14 years today since my last round of chemotherapy.
This is an anniversary that I always remember, (without the help of FB memories. 😆)
I had my first round of chemotherapy at 15 for Hodgkins Lymphoma. I can't remember how many rounds I had for cancer. I then had radiation to make sure the cancer was gone. It was and has stayed at bay since then - 16 years ago.
During my treatment, apart from the memories of nausea, I also have special memories of my sisters sitting on my bed with me in the oncology, giggling away.
There is a picture of that somewhere, with me still in my school uniform from having gone to school that morning before the treatment. Carmen and Claire had taken a break from their studies in Cape Town to come and be with me. We lit the room up that day and they helped bring a smile to everyone's faces. Whenever I go for my checkups, the nurses and my oncologist always ask how they are, my precious sidekicks.
It took a while after that for me to be able to handle certain smells. I still feel nauseas to this day at certain cleaning detergents that can in an instant take me back to the oncology bathroom where I sometimes had to throw up.
After cancer, two and a half years later, came my blood disorder. All of the go-to treatments failed, including platelet transfusions, steroids and a splenectomy. My haematologist, the late Professor Peter Jacobs was the best haematologist in the country, and one of the leading in the world. I feel a touch of pride at having been his patient. My case was the most unique form of thrombocytopenia that South Africa had experienced and with all treatments failing, and my platelets on a life-threatening zero, Prof had to get creative.
For mine and my parents peace of mind, we were CC'd in on discussions between Prof and his fellow "A-Team" as he called them. The best of the best, and they were discussing how to not only save my life but to allow me once again to be able to actually live it, without a body full of deep purple and blue bruises everywhere and the fear of bleeding to death.
They decided on a concoction of drugs. Anti-cancer drugs, AKA chemotherapy.
I was only 18 but I was smitten with Prof (He was 74, hehe).
He wore a bow tie to the hospital every day and he looked at me and saw me. I felt he truly cared and was committed to helping me.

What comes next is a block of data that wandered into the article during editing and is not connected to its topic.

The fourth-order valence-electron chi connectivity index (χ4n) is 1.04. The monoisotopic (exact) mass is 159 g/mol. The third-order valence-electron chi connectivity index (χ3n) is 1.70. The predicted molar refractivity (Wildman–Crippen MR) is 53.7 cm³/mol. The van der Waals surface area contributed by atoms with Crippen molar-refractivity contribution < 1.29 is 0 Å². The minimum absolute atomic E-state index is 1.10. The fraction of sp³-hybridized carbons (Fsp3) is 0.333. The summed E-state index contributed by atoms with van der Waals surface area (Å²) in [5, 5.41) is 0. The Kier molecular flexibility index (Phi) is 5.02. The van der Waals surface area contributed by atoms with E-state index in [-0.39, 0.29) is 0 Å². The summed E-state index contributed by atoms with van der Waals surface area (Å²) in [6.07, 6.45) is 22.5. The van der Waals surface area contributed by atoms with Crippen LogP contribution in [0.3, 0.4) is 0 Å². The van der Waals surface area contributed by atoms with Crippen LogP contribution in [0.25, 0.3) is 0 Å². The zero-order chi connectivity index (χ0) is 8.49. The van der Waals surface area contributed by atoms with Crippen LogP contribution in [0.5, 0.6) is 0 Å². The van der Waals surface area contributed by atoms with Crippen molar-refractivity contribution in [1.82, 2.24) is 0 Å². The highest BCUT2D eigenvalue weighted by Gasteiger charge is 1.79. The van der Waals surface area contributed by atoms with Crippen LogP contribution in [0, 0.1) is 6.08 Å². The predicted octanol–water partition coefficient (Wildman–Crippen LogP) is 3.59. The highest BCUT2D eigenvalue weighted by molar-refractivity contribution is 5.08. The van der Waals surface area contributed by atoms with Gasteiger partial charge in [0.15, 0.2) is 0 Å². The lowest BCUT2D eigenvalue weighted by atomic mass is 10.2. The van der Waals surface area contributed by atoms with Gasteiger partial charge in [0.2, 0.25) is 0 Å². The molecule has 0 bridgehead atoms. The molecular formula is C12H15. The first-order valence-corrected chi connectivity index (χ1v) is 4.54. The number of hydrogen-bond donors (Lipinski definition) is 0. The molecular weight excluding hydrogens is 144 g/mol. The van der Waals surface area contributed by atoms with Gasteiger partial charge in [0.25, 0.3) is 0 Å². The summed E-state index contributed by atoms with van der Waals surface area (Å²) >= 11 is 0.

As a family, we trusted him. Whatever he said, we would do.
So I began chemotherapy once again, aged 18. It took three rounds. I once again lost about half of my hair, but my platelets had risen drastically. They have stayed at a healthy number ever since, for 14 years now.
For a few years after I lived in constant fear of what next.
The what next came at about 21 when my shoulder pain started but we only discovered the cause at 23. Avascular necrosis, causing deterioration of the bone to the point it needed to be replaced.
After that, I let go of the fear. I can't remember how, I think I just decided it wasn't worth it to live that way, scared of getting sick again. Whatever happens, happens, so we've got to live and love while we are able to.
The reality is that my immune system is compromised and always will be. I don't have a spleen and that puts me at a higher risk of infection and when I do get sick, I get properly sick. It's manageable. I have pain from the avascular necrosis and my shoulders hurt, but I am alive.
I am alive and I can jump and be merry without fear of bleeding out. I am more grateful for that than I can say.
Often when people hear about what I've been through, I am touched by their empathy as they say how sorry they are for me having to experience that.
I am too but in recent years, I have come to deeply appreciate it. I'm glad it happened. There is profound power in pain.
We have all experienced it in some way or another. Use it.
I've moved passed it but I haven't forgotten it.
I tap into it when I need to - when I need to be reminded how tough I am. I like to imagine there is a beast inside of me and sometimes I wake her up.
I am not a victim. I am a warrior, and so are you - if you choose to be.